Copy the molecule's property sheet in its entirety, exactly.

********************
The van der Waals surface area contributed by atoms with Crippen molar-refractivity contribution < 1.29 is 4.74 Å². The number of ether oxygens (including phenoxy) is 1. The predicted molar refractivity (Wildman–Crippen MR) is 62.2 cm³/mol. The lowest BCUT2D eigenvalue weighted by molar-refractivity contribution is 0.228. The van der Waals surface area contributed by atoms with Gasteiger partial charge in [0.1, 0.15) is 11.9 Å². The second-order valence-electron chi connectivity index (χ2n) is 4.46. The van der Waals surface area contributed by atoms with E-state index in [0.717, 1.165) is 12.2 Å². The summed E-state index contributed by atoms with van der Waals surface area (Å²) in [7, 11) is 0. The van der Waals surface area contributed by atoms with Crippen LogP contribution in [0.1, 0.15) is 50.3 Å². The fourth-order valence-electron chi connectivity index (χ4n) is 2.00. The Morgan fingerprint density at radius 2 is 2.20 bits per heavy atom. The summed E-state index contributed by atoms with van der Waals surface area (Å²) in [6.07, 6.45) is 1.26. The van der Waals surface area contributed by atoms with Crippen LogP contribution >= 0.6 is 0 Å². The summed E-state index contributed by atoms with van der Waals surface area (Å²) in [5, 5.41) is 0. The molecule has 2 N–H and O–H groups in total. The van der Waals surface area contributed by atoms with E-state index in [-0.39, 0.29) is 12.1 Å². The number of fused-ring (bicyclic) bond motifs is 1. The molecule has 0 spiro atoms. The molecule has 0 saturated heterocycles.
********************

The van der Waals surface area contributed by atoms with Crippen molar-refractivity contribution < 1.29 is 4.74 Å². The number of ether oxygens (including phenoxy) is 1. The predicted molar refractivity (Wildman–Crippen MR) is 62.2 cm³/mol. The lowest BCUT2D eigenvalue weighted by molar-refractivity contribution is 0.228. The van der Waals surface area contributed by atoms with Gasteiger partial charge in [0.1, 0.15) is 11.9 Å². The second-order valence-electron chi connectivity index (χ2n) is 4.46. The van der Waals surface area contributed by atoms with E-state index in [0.717, 1.165) is 12.2 Å². The summed E-state index contributed by atoms with van der Waals surface area (Å²) in [7, 11) is 0. The van der Waals surface area contributed by atoms with Crippen LogP contribution in [0.1, 0.15) is 50.3 Å². The fourth-order valence-electron chi connectivity index (χ4n) is 2.00. The Morgan fingerprint density at radius 2 is 2.20 bits per heavy atom. The summed E-state index contributed by atoms with van der Waals surface area (Å²) in [6.07, 6.45) is 1.26. The van der Waals surface area contributed by atoms with Crippen LogP contribution >= 0.6 is 0 Å². The summed E-state index contributed by atoms with van der Waals surface area (Å²) in [5, 5.41) is 0. The molecule has 2 N–H and O–H groups in total. The van der Waals surface area contributed by atoms with E-state index in [-0.39, 0.29) is 12.1 Å². The number of fused-ring (bicyclic) bond motifs is 1. The molecule has 0 spiro atoms. The molecule has 0 saturated heterocycles.